Detroit actor loses Broadway gig to coronavirus
You get the career break of your life — a one-year contract for a major part in a hot New York City show. And then coronavirus hits, and all of Broadway shuts.
That's been recent days for Jawan M. Jackson, the Detroiter who plays bass Melvin Franklin in Dominique Morisseau's "Ain't Too Proud: The Life and Times of the Temptations" — at least until Mayor Bill DeBlasio closed all the theaters last week.
Reached at his Harlem apartment, Jackson, who also played Melvin Franklin in the 2013 "Motown: The Musical," said he's doing well. "Trying to stay active," he said. "I have a dog, so I can take him on a run. Do a workout. And I've been cooking. I love to cook. And I've been watching cooking videos."
Dishes whipped up recently at his place include baked turkey wings with cornbread stuffing, and chicken alfredo.
Jackson and the rest of the cast were informed March 12 that the theater was going dark. His performance the night before turned out to be his last until the show reopens, currently scheduled for April.
Just before he got the news, Jackson says he was outside talking with a manager from another theater, and as he recalls it, she said, "No, they’re not going to shut Broadway down. It makes too much money for that. They might just cut audiences in half."
What do big-city actors do when the show closes before their contract is up? They go on unemployment.
"Our union is currently in talks with the producers of all the shows, trying to find a solution," said Jackson, who grew up near Seven Mile and Greenfield, and graduated from Eastern Michigan University in 2011.
"The only thing they’ve offered us is unemployment, but they said they’d waive the waiting period. As for the show," he added, "I get my last check tomorrow," and that's that.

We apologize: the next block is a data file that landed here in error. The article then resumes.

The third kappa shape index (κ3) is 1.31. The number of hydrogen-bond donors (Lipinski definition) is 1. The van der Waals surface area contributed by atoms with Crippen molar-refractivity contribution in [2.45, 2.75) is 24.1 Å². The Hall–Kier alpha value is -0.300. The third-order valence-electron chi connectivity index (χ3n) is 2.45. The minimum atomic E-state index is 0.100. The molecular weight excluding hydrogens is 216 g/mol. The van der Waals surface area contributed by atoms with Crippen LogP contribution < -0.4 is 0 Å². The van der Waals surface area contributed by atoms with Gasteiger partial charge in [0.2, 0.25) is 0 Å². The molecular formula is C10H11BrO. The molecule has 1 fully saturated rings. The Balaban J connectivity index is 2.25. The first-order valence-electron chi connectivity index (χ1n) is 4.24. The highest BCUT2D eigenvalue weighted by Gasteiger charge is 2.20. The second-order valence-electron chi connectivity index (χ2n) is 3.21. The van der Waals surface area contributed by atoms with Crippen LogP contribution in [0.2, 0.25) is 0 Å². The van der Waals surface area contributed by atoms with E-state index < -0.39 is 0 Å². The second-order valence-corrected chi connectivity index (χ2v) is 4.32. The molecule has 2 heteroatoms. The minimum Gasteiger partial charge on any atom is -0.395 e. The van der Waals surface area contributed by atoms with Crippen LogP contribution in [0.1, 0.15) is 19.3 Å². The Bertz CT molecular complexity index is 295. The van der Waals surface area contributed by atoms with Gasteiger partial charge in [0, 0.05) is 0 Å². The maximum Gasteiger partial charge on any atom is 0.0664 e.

"Then you’re on your own till you go back."
Does he think the show will reopen?
"Right now, the schedule says April 13," Jackson said. "I'm assuming we'll be back."
The Ferndale High School grad, however, is lucky. He's been with the show two years now, first in an out-of-town tour, and then opening on Broadway last March, so it's not like it's closing before he's known.
And he wants everyone to know he's not in a bad place. "This show has opened so many doors," Jackson said, "and I’ve gotten so many opportunities to meet people that I’m OK."
Given that he's inhabited Franklin for the past couple years, does Jackson ever get tired of him?
"I don’t get tired of Melvin at all. He’s such a fun character to play," he said. "He’s much like me. Playing Melvin is like breathing."
Speaking of which, is Jackson being careful about coronavirus?
"Oh absolutely," he said. "I walk around, I make sure I keep my distance when on the street. When come into the house, I wash my hands immediately. And my apartment is sterile — all wiped down. I don’t want anything bad to happen."